Downtown development in 2012 will focus on the customer.

Downtown planners and economic developers must face the fact that customers generate the need for the downtown business and therefore create business investment and jobs.

So to better prepare to serve customers in 2012 let’s ask ourselves a few questions about how our collective downtown business community currently serves and treats our customers.

  1. Who are our customers?

Are our customers close-by residents, “out-of-towners” shopping on their journey to (or from) work, or are they visitors to our downtown?  What is the age of our shoppers and what’s their income?

  1. How do are our customers become aware of the products and services we provide?

How do we communicate with our customers – newspapers, radio, direct mail, billboards, email, web presence, cell phone App?  Do we know which of these brings a shopper into our downtown?

  1. How do our customers really use our goods and products?

Do our shoppers make purchases for on-site consumption or to take home for daily household or occasional use? Are our shoppers making purchases for gifts or other purposes?

  1. What does the customer ultimately consider the most important feature of the products or services we provide?

Why do our customers shop in our downtown – convenience, product and services availability, or their shopping experience?

  1. How do are our customers order and purchase our products and services – can we make the purchase decision easier, more convenient or less costly?

Can a customer schedule a shopping visit with specific stores?  Can I order “on-line” or “over the phone”?  Can I internet order “on-line and pick up”?

  1. How do our customers pay for our products and services – can we make it easier or more convenient?

Do our business offer credit/debit card, lay-away, and cash discounts?  Do we make home deliveries?

  1. What frustrations do our customers have when shopping for products and services we offer?

Do our store hours match the needs of the customers? Is there street furniture for shopper to “rest a while”? Is parking convenient and close-by? Can I lock my bike if I ride downtown to shop?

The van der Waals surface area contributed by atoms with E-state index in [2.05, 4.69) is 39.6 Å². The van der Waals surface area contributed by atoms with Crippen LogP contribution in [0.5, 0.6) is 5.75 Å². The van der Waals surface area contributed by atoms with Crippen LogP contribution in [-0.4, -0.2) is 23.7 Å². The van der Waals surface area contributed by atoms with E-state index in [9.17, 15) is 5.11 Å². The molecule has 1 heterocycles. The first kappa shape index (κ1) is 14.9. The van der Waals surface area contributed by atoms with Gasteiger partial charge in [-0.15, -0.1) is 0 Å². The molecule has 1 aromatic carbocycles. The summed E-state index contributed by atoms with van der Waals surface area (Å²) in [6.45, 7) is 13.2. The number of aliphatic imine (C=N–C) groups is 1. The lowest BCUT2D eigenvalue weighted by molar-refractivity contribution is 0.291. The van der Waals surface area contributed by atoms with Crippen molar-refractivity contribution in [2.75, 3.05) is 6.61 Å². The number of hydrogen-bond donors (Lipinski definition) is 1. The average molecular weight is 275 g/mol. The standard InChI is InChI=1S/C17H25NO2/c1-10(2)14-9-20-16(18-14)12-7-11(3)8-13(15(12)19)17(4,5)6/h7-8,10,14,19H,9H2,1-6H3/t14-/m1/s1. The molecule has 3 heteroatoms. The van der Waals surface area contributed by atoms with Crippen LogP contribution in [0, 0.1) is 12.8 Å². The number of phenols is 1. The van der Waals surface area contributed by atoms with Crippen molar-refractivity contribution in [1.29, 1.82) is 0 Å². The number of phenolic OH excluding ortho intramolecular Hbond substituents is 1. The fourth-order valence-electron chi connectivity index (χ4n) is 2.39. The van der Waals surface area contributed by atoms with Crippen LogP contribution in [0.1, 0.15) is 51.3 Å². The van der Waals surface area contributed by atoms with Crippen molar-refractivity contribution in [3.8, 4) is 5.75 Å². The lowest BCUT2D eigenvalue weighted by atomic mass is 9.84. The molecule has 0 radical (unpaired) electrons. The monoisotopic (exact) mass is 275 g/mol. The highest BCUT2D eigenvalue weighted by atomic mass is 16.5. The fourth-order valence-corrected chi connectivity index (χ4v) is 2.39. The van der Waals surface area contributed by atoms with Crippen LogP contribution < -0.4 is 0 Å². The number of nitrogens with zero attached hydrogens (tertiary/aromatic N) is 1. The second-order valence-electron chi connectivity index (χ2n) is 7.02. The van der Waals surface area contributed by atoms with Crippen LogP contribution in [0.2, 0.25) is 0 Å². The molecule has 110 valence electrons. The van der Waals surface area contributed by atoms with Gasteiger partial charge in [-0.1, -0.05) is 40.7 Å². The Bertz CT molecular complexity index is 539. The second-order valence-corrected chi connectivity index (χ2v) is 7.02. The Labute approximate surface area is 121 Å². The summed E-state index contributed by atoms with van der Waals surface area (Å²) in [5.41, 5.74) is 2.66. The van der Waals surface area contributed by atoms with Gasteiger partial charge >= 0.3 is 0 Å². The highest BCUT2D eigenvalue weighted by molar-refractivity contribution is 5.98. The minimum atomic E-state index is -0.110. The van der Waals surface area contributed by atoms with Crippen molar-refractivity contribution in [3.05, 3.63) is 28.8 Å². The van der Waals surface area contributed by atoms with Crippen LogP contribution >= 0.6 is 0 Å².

1. Do customers need assistance when purchasing our products and services?

Can the customer find the products and services they seek – finding the store in the downtown and when in the store, the sought-after product?

  1. Do customers do things that hurt our downtown shopping experience?

What do customers complain about, parking, trash, snow on sidewalks, congestion – traffic, sidewalks & store aisles, a lack of products or services?

  1.  How may first-time customers become repeat customers?

Do we know how many repeat customers frequent the downtown and how often they shop downtown?  Where do the repeat customers live?  Do we take special notice of the repeat customer?

Customers today have many choices and with newer cell phone “App” technology “on-site” comparison shopping availability with other “brick and mortar” and “web based” stores.

While downtowns face increased competition in 2012, honest answers to these questions will lead to a better understanding of customers and the job they expect from downtown businesses.

Successful downtown developers will take into consideration this information and implement changes for greater success in 2012.


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